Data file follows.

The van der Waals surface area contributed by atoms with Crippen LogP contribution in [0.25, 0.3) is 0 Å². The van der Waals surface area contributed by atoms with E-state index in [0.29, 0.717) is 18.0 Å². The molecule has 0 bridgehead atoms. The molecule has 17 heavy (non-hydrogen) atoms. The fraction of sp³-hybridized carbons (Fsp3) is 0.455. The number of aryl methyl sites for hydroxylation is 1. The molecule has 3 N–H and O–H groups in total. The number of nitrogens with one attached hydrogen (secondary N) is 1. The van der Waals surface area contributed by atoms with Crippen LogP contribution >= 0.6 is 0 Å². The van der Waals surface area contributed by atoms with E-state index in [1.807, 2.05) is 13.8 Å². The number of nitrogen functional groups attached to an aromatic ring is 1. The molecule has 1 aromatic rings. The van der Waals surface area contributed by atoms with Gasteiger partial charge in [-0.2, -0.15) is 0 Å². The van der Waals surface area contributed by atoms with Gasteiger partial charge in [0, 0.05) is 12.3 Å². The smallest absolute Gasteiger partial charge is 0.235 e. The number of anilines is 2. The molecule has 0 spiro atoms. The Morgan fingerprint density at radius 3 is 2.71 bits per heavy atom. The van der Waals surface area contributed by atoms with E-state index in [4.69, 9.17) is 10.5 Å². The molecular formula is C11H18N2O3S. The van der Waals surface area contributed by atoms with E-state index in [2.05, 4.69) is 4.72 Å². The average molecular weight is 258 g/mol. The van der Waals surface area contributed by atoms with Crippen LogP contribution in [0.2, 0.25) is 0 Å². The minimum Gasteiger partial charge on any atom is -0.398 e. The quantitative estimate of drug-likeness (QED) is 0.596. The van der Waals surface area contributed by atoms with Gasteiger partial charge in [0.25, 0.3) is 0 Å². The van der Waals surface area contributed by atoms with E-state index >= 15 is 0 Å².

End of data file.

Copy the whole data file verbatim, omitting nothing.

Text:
The van der Waals surface area contributed by atoms with Crippen LogP contribution in [0.25, 0.3) is 0 Å². The van der Waals surface area contributed by atoms with E-state index in [0.29, 0.717) is 18.0 Å². The molecule has 0 bridgehead atoms. The molecule has 17 heavy (non-hydrogen) atoms. The fraction of sp³-hybridized carbons (Fsp3) is 0.455. The number of aryl methyl sites for hydroxylation is 1. The molecule has 3 N–H and O–H groups in total. The number of nitrogens with one attached hydrogen (secondary N) is 1. The van der Waals surface area contributed by atoms with Crippen LogP contribution >= 0.6 is 0 Å². The van der Waals surface area contributed by atoms with E-state index in [1.807, 2.05) is 13.8 Å². The number of nitrogen functional groups attached to an aromatic ring is 1. The molecule has 1 aromatic rings. The van der Waals surface area contributed by atoms with Gasteiger partial charge in [-0.2, -0.15) is 0 Å². The van der Waals surface area contributed by atoms with Gasteiger partial charge in [0, 0.05) is 12.3 Å². The smallest absolute Gasteiger partial charge is 0.235 e. The number of anilines is 2. The molecule has 0 spiro atoms. The Morgan fingerprint density at radius 3 is 2.71 bits per heavy atom. The van der Waals surface area contributed by atoms with E-state index in [4.69, 9.17) is 10.5 Å². The molecular formula is C11H18N2O3S. The van der Waals surface area contributed by atoms with E-state index in [2.05, 4.69) is 4.72 Å². The average molecular weight is 258 g/mol. The van der Waals surface area contributed by atoms with Crippen LogP contribution in [0.2, 0.25) is 0 Å². The minimum Gasteiger partial charge on any atom is -0.398 e. The quantitative estimate of drug-likeness (QED) is 0.596. The van der Waals surface area contributed by atoms with Gasteiger partial charge in [0.25, 0.3) is 0 Å². The van der Waals surface area contributed by atoms with E-state index >= 15 is 0 Å².